The trip to Germany also seemed to boost Brady, who had been in a dour mood all year as he went through a divorce after an offseason he partially spent retired. He called playing in Germany “one of the great football experiences I’ve ever had.”

Most likely, the Bucs have shown who they are and won’t pose a serious threat in the postseason. But Brady has bought more time to figure out the Bucs, and would you want to bet against him?

Jeff Saturday is 1-0. The Colts stunned and, in many cases, angered the NFL world when they replaced Frank Reich with Saturday, a franchise icon as a player who had never coached above the high school level. Many former coaches viewed it as an insult that team owner Jim Irsay would hire a coach without experience and then declare he liked that Saturday’s lack of experience would let him coach without “fear.”

What in the name of Hebron Christian Academy happened in Las Vegas? The Colts went back to deposed starter Matt Ryan and upset the spiraling Raiders, 25-20. The move to Ryan was curious, given that Irsay reportedly had influenced Ryan’s benching for ineffective rookie Sam Ehlinger. Did Irsay have a change of heart? Did he let the interim coach pick his quarterback?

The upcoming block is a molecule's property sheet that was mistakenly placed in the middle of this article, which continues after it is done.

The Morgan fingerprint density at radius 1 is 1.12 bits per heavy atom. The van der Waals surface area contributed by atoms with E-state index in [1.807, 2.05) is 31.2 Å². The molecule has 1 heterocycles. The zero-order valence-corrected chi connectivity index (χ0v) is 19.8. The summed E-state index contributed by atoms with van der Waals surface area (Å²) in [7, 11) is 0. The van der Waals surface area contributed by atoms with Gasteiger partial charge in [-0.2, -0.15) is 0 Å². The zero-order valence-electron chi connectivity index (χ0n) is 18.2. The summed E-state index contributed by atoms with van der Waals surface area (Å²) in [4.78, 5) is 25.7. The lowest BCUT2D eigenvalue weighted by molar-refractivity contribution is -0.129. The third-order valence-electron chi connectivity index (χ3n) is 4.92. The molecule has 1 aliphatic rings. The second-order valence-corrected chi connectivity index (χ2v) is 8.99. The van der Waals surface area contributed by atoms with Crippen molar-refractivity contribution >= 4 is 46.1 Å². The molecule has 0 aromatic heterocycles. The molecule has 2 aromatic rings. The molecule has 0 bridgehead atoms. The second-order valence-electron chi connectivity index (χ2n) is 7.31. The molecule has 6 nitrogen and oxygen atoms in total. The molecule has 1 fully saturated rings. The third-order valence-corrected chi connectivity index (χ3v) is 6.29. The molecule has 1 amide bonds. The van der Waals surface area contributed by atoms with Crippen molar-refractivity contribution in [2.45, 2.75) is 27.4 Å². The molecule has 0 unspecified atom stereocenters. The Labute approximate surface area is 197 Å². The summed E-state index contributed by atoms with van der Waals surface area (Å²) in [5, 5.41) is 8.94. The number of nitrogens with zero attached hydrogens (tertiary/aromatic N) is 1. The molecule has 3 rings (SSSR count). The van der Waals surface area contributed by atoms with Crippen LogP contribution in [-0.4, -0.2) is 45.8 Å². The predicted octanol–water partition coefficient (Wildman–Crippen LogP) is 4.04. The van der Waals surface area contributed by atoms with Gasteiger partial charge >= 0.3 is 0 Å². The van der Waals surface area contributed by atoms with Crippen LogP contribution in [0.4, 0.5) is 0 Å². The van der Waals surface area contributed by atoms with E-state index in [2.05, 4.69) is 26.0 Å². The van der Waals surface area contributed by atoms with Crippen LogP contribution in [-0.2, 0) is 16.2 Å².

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Maybe the most pertinent question: What does it say about the Raiders that they lost to the Colts? In his first season in Las Vegas, with a roster that made the playoffs last year and added Davante Adams in the offseason, Josh McDaniels is 2-7, the second-worst record in the NFL. Since McDaniels started 6-0 with the Denver Broncos in 2009, he is 7-24. He didn’t get to finish his second season in Denver. He might not get a second season in Las Vegas.

The Dolphins are a machine. They are alone in first place in the AFC East at 7-3 after their 39-17 demolition of the Cleveland Browns. They have scored 31, 35 and 39 points in their past three games, and given the weaponry at Coach Mike McDaniel’s disposal, it’s hard to see how many opponents will hold them under 30.

In games Tua Tagovailoa starts and finishes, the Dolphins are 7-0 and averaging 29.1 points. Tyreek Hill and Jaylen Waddle are an unsolvable problem, their speed forcing the defense to cover every inch of the field. If it spreads out, Jeff Wilson Jr. and Raheem Mostert can bludgeon opponents with the running game McDaniel imported from San Francisco. Tagovailoa is playing with confidence and making decisive, high-level passes.

The Dolphins are on a bye next week and play the Texans at home afterward before a three-week stretch that may define their season: road games vs. the 49ers, Chargers and Bills. Those are teams they should be measuring themselves against. They can win the Super Bowl because on any given day they can outscore their opponent, regardless of who it is.